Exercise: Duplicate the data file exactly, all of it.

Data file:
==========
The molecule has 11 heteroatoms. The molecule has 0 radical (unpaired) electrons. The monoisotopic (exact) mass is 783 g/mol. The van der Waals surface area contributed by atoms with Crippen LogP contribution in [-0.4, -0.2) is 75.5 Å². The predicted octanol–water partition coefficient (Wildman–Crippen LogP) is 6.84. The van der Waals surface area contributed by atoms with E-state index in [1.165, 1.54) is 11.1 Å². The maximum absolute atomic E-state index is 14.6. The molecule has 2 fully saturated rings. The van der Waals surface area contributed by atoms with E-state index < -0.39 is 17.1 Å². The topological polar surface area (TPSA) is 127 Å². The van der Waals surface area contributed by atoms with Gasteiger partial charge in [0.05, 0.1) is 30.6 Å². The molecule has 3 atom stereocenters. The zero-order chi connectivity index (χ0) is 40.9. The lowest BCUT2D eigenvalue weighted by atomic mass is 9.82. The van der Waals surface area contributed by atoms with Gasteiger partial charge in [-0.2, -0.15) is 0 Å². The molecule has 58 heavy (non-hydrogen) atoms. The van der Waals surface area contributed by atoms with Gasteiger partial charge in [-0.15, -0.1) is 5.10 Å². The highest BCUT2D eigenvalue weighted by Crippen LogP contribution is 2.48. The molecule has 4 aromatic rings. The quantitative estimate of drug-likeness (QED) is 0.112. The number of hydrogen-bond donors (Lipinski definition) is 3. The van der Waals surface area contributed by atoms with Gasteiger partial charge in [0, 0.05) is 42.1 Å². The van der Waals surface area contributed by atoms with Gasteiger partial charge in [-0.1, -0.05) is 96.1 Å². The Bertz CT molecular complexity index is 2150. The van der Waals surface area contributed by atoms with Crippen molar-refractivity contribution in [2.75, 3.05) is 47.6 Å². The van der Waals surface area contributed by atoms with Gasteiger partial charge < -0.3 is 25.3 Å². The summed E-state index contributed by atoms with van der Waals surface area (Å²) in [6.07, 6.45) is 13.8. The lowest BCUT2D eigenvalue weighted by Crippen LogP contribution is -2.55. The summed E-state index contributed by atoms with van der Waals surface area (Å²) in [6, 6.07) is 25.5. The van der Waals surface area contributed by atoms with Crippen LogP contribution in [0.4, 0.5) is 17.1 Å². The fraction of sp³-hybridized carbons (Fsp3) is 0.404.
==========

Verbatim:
The molecule has 11 heteroatoms. The molecule has 0 radical (unpaired) electrons. The monoisotopic (exact) mass is 783 g/mol. The van der Waals surface area contributed by atoms with Crippen LogP contribution in [-0.4, -0.2) is 75.5 Å². The predicted octanol–water partition coefficient (Wildman–Crippen LogP) is 6.84. The van der Waals surface area contributed by atoms with E-state index in [1.165, 1.54) is 11.1 Å². The maximum absolute atomic E-state index is 14.6. The molecule has 2 fully saturated rings. The van der Waals surface area contributed by atoms with E-state index < -0.39 is 17.1 Å². The topological polar surface area (TPSA) is 127 Å². The van der Waals surface area contributed by atoms with Gasteiger partial charge in [0.05, 0.1) is 30.6 Å². The molecule has 3 atom stereocenters. The zero-order chi connectivity index (χ0) is 40.9. The lowest BCUT2D eigenvalue weighted by atomic mass is 9.82. The van der Waals surface area contributed by atoms with Gasteiger partial charge in [-0.2, -0.15) is 0 Å². The molecule has 58 heavy (non-hydrogen) atoms. The van der Waals surface area contributed by atoms with Gasteiger partial charge in [-0.15, -0.1) is 5.10 Å². The highest BCUT2D eigenvalue weighted by Crippen LogP contribution is 2.48. The molecule has 4 aromatic rings. The quantitative estimate of drug-likeness (QED) is 0.112. The number of hydrogen-bond donors (Lipinski definition) is 3. The van der Waals surface area contributed by atoms with Gasteiger partial charge in [0, 0.05) is 42.1 Å². The van der Waals surface area contributed by atoms with Gasteiger partial charge in [-0.1, -0.05) is 96.1 Å². The Bertz CT molecular complexity index is 2150. The van der Waals surface area contributed by atoms with Crippen molar-refractivity contribution in [2.75, 3.05) is 47.6 Å². The van der Waals surface area contributed by atoms with Gasteiger partial charge < -0.3 is 25.3 Å². The summed E-state index contributed by atoms with van der Waals surface area (Å²) in [6.07, 6.45) is 13.8. The lowest BCUT2D eigenvalue weighted by Crippen LogP contribution is -2.55. The summed E-state index contributed by atoms with van der Waals surface area (Å²) in [6, 6.07) is 25.5. The van der Waals surface area contributed by atoms with Crippen LogP contribution in [0.4, 0.5) is 17.1 Å². The fraction of sp³-hybridized carbons (Fsp3) is 0.404.